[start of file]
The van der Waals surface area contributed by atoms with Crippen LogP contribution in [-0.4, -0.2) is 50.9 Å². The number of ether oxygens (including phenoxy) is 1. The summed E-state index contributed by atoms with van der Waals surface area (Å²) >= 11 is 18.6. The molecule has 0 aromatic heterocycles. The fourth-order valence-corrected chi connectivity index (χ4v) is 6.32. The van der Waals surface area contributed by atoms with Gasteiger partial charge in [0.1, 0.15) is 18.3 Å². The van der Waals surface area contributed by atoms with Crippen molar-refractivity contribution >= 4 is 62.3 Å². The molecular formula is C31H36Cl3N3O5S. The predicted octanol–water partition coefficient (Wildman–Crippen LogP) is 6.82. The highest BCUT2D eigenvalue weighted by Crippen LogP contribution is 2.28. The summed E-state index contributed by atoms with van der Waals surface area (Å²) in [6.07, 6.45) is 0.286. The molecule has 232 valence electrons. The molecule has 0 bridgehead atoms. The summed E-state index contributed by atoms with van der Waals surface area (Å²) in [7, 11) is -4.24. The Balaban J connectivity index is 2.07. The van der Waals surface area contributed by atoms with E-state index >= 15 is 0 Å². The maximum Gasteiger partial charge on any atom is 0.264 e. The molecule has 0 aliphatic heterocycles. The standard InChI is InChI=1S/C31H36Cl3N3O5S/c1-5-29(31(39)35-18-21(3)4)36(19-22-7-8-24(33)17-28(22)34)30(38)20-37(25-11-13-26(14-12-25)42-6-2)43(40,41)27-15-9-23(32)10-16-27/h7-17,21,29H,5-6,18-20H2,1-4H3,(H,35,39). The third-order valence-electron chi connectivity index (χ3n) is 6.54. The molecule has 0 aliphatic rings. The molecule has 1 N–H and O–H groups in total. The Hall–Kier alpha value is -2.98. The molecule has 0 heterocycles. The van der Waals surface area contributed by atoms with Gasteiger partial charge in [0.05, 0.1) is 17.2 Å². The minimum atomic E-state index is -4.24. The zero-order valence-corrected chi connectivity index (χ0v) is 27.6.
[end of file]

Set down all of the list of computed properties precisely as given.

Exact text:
The van der Waals surface area contributed by atoms with Crippen LogP contribution in [-0.4, -0.2) is 50.9 Å². The number of ether oxygens (including phenoxy) is 1. The summed E-state index contributed by atoms with van der Waals surface area (Å²) >= 11 is 18.6. The molecule has 0 aromatic heterocycles. The fourth-order valence-corrected chi connectivity index (χ4v) is 6.32. The van der Waals surface area contributed by atoms with Gasteiger partial charge in [0.1, 0.15) is 18.3 Å². The van der Waals surface area contributed by atoms with Crippen molar-refractivity contribution >= 4 is 62.3 Å². The molecular formula is C31H36Cl3N3O5S. The predicted octanol–water partition coefficient (Wildman–Crippen LogP) is 6.82. The highest BCUT2D eigenvalue weighted by Crippen LogP contribution is 2.28. The summed E-state index contributed by atoms with van der Waals surface area (Å²) in [6.07, 6.45) is 0.286. The molecule has 232 valence electrons. The molecule has 0 bridgehead atoms. The summed E-state index contributed by atoms with van der Waals surface area (Å²) in [7, 11) is -4.24. The Balaban J connectivity index is 2.07. The van der Waals surface area contributed by atoms with E-state index >= 15 is 0 Å². The maximum Gasteiger partial charge on any atom is 0.264 e. The molecule has 0 aliphatic heterocycles. The standard InChI is InChI=1S/C31H36Cl3N3O5S/c1-5-29(31(39)35-18-21(3)4)36(19-22-7-8-24(33)17-28(22)34)30(38)20-37(25-11-13-26(14-12-25)42-6-2)43(40,41)27-15-9-23(32)10-16-27/h7-17,21,29H,5-6,18-20H2,1-4H3,(H,35,39). The third-order valence-electron chi connectivity index (χ3n) is 6.54. The molecule has 0 aliphatic rings. The molecule has 1 N–H and O–H groups in total. The Hall–Kier alpha value is -2.98. The molecule has 0 heterocycles. The van der Waals surface area contributed by atoms with Gasteiger partial charge in [0.05, 0.1) is 17.2 Å². The minimum atomic E-state index is -4.24. The zero-order valence-corrected chi connectivity index (χ0v) is 27.6.